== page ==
Over the course of the pandemic, tourism- and travel-dependent businesses like airlines have suffered considerably. Unruly passengers enraged by mask mandates have caused chaos, and airlines are struggling to find employees. Lawmakers recognized the difficulty airlines were facing and chose to award the companies $54 billion in federal bailouts throughout the pandemic. The aid was meant to cover most of the payroll costs from March 2020 through September 2021.
On Dec. 15 of this year, Lawmakers brought the airline executives to Congress to explain how that money was spent and why the industry saw widespread cancellations despite this massive influx of government aid. Topics covered included staffing shortages, face masks, vaccines, and 5G.
Attendants at the hearing included the CEOs of United Airlines
Witnesses report that none of the executives wore face coverings to the hearing. Several executives testified during the hearing regarding the safety of air travel and the effectiveness of airplane filtration systems, suggesting that mask mandates aren't needed. Currently, the Centers for Disease Control and Prevention (CDC) requires masks on all commercial flights.
"I think the case is very strong that masks don't add much if anything in the air cabin environment. It is very safe and very high quality compared to any other indoor setting," Kelly said.
"I concur. An aircraft is the safest place you can be," American Airlines CEO Doug Parker said. "It's true of all of our aircraft -- they all have the same HEPA filters and air flow."
Union President Sara Nelson contested the CEOs' statements, pointing out that older aircraft aren't equipped with HEPA systems.
Two days after the hearing, Southwest CEO Gary Kelly tested positive for COVID-19. He also reversed his position on mask mandates aboard planes, saying he had been "confused" during the hearing.
"To be clear, I and Southwest and along with [U.S. airline lobbying group] Airlines for America are all aligned and support the current federal mask mandate at airports and on airplanes," Kelly said. "The majority of our Employees and Customers have felt it has been an important layer of protection, and I certainly agree with that,"
"My apologies for any confusion!" Kelly added.
Parker has also issued a statement saying he had been responding to another speaker "and did not intend to cast doubt on the necessity of face masks on planes."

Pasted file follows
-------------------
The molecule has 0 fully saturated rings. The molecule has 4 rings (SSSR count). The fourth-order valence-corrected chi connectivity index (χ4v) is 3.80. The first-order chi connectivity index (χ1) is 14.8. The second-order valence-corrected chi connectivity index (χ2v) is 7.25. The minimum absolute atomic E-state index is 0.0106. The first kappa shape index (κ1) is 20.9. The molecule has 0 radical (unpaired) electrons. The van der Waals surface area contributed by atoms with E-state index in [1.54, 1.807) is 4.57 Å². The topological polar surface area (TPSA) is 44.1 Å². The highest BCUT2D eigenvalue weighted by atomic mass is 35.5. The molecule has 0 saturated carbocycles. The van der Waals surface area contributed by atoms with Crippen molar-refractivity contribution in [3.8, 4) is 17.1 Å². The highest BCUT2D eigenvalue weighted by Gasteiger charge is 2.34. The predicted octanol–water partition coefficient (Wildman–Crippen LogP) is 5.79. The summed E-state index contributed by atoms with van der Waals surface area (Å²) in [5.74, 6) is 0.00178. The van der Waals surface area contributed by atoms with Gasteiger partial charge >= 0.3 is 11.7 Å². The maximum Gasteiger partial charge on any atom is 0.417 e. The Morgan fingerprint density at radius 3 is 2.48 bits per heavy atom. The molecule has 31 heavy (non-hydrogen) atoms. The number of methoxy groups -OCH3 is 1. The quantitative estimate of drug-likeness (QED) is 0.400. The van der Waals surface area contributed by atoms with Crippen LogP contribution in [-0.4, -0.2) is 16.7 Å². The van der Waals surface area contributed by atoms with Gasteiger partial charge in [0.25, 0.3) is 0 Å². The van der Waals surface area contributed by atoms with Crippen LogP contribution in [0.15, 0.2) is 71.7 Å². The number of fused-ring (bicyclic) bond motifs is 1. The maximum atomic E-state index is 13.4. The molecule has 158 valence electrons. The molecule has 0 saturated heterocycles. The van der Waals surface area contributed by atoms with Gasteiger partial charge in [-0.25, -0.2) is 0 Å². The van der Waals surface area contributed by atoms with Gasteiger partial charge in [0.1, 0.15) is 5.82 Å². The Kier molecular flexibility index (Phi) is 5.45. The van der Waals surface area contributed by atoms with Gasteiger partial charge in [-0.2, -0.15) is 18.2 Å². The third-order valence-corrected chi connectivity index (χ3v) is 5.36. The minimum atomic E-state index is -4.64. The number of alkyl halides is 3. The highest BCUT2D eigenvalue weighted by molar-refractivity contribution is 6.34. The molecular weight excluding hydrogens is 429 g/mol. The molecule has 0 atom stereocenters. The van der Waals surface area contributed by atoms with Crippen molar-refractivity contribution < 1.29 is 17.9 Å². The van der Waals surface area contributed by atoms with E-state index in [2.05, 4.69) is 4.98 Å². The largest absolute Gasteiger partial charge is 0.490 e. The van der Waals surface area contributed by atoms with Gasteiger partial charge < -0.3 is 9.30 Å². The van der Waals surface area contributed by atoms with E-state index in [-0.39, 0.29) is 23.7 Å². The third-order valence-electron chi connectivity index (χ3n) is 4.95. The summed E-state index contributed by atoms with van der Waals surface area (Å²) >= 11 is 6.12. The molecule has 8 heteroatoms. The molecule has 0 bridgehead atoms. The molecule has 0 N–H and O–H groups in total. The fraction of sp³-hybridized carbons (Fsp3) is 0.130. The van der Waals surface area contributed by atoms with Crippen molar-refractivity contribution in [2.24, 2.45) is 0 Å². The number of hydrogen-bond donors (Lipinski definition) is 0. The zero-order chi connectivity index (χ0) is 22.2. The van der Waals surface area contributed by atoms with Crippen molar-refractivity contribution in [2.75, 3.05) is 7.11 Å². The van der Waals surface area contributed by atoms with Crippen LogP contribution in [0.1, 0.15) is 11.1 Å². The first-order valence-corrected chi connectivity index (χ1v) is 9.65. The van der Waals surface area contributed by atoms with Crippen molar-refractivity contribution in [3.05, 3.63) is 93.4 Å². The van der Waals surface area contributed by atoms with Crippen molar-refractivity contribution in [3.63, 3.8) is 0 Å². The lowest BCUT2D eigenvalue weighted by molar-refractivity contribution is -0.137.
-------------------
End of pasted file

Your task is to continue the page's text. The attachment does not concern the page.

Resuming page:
Since Kelly's infected status was announced, all of the other executives have reported negative test results.
United Airlines CEO Scott Kirby also made waves at the hearing, testifying that 5G and C-Band spectrum could disrupt or cancel 4% of daily air travel.
"Coming January 5 - unless something changes - we will not be able to use radio altimeters at 40-something of the largest airports in the country," Kirby said. "It is a certainty, and this is not a debate."
Airline executives aren't the only ones concerned about the potential impact of C-Band. The Federal Aviation Administration (FAA) has issued new directives for aircraft relating to the possible interference caused by 5G wireless, but the FAA didn't give specific numbers.
The trade group representing major airlines, Airlines for America (A4A), was more exact, arguing that if the new rules from the FAA were applied in 2019, 345,000 passenger flights would have been canceled, along with more than 5,000 commercial flights.
According to Kirby, if 5G C-Band is widespread, then aircraft "could only do visual approaches essentially" whenever airports experience even moderately poor weather.
Adopting the FAA's directives "would be a catastrophic failure of government," Kirby later told reporters.
Aviation agencies and airline executives might agree that 5G is a risk to aircraft functionality, but there are some who say these directives and arguments aren't justified. Tech experts and wireless industry insiders have argued that there's no risk to aircraft from 5G.
"The aviation industry's fearmongering relies on completely discredited information and deliberate distortions of fact," wrote CTIA, a wireless trade group, in a report.
According to CTIA, 5G is already present in more than 40 countries and has not caused any aircraft disruptions.
Lawmakers, meanwhile, have been somewhat silent on this issue, instead asking airlines and wireless companies to sort it out themselves.